In the grand scheme of rock and roll shows, Clapton’s currently got one of, if not the best one out there.  With each note he shows why he’s the legend on stage, and in the process he’s building that of Trucks.  While Bramhall certainly is a great guitarist in his own right, on some songs it really seems like it’s the "Derek Trucks show."  Hopefully Trucks is soaking up all of this, because sooner rather than later, he’s not going to be a sideman to anyone; these huge crowds that show up to see Clapton will soon be showing up for him.    

Bluegrass + electronica = great show in Memphis

Wayword Sons with Vince Herman   "We're gonna get some bluegrass particles flyin' around here," said Vince Herman as he took the Newby's stage with the Wayword Sons in Memphis.

The Wayword Sons with Vince Herman/Particle
Newby's
Memphis, Tennessee
9-19-06

words/photos by Josh Mintz 

 

 

 

Continue reading Bluegrass + electronica = great show in Memphis

Black Crowes Rock at Riverbend

Black Crowes

Riverbend Music Center

Cincinnati, Ohio 

August 5, 2006
 

 

The Black Crowes landed on stage at Cincinnati, Ohio’s Riverbend Music Center on August 5, 2006. The legendary Southern band brought with them a sense of purpose in their musical direction and linear improvisational approach. Taking a cue from The Grateful Dead, the Crowes loosely began the evening, jamming several minutes before "Black Moon Creeping" off of 1992’s The Southern Harmony and Musical Companion began to take shape.

Continue reading Black Crowes Rock at Riverbend

Los Lonely Boys: Sacred

Epic/Or Music/One Haven

Southwestern trio Los Lonely Boys return to rock with Sacred, the first album of original material since their 2004 debut. Sounding like a cross between Stevie Ray Vaughan and Los Lobos, the Garza brothers —Henry, JoJo and Ringo— turn in an inspired disc full of hairpin musical twists and turns, showing off a rich heritage of cultural diversity near the Texas/Mexico border.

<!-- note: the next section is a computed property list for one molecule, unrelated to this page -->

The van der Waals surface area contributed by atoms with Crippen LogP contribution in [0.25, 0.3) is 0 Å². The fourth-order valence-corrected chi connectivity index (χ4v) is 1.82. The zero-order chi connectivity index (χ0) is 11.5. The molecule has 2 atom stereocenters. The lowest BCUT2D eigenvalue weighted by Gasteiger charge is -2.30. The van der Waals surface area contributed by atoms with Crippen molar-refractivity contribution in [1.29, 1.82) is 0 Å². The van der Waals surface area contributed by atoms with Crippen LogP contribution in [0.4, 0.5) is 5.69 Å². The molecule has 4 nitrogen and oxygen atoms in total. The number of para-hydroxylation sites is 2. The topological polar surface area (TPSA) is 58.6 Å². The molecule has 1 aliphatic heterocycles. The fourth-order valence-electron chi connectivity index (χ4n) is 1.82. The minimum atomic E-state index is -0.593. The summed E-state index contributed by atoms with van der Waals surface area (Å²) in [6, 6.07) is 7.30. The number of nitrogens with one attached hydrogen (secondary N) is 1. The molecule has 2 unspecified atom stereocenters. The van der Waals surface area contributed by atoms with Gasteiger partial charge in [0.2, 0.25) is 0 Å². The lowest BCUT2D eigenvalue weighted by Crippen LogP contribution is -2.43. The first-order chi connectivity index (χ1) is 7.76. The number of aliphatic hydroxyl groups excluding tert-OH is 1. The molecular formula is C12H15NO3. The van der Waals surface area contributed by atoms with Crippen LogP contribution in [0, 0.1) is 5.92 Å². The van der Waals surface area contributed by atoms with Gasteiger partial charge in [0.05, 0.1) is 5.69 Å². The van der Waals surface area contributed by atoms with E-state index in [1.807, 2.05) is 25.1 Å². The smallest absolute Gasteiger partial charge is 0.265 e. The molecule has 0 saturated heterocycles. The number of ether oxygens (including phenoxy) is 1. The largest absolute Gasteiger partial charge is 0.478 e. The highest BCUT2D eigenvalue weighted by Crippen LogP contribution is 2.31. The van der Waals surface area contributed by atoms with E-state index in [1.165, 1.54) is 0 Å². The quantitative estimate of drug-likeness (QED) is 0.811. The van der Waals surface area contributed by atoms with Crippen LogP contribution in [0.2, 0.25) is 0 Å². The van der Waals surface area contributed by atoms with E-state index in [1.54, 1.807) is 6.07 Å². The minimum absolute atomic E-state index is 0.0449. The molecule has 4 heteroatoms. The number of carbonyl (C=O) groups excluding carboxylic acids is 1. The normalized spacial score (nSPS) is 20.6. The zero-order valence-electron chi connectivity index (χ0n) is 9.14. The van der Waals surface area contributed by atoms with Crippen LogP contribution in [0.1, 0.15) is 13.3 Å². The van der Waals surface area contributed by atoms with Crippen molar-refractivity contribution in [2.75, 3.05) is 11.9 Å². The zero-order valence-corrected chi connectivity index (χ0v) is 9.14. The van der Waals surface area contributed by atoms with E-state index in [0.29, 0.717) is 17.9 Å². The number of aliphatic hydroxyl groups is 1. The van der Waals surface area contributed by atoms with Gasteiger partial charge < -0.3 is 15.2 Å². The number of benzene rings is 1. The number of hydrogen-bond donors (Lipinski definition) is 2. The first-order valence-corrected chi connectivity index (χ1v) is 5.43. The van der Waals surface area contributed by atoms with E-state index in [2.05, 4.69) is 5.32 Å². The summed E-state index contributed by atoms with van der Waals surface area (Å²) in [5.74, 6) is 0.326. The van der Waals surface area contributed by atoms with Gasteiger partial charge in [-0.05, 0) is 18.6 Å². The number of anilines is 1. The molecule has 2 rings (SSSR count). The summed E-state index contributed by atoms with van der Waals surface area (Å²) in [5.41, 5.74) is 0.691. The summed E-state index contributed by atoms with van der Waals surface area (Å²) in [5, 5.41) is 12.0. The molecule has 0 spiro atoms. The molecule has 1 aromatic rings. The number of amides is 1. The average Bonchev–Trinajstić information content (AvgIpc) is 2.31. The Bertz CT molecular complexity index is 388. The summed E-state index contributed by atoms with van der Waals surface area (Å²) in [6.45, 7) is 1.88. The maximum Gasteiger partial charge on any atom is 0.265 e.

True, some of Sacred's hot spots are the pop oriented big production numbers like the fluff and sass of the radio ready "Roses." But, John Porter and Mark Wright's crisp, clear assistance at Pedernales studios in Austin, Texas equals a larger, more inclusive Los Lonely Boys recording that stretches across a wider spectrum and is destined to bring the band a broader demographic.

 

The opener "My Way," smolders with the Texas roadhouse blues of Henry Garza's guitar and vocals meshing with JoJo's fluent, rhythmic forays on bass guitar. The Texas Horns chime in to lend a hand, and "My Way" fulfills Los Lonely Boys' promise from their first outing, setting them on an extended career path as headliners. "Diamonds" is another gem benefiting from Porter and Wright's techno enhancing savvy, and Ringo's stormy drum breaks pop up into the forefront of the mix.

 

Aficionado's of the SRV, Albert Collins school of showy, electrified blues will enthuse on Henry's scorching wall of sound on "Oye Mamacita." The Boys bring out the mellower, Latin romantic side of their background on "I Never Met a Woman." And, they get a little help from their father, Enrique Garza, Sr., and mentor Willie Nelson on the country flavored "Outlaws." Sacred sets up the building blocks of Los Lonely Boys' escalating pyramid, putting them in rarefied territory with past greats that have crossed the rock and roll and blues divide, laying a solid groundwork that stands the test of time.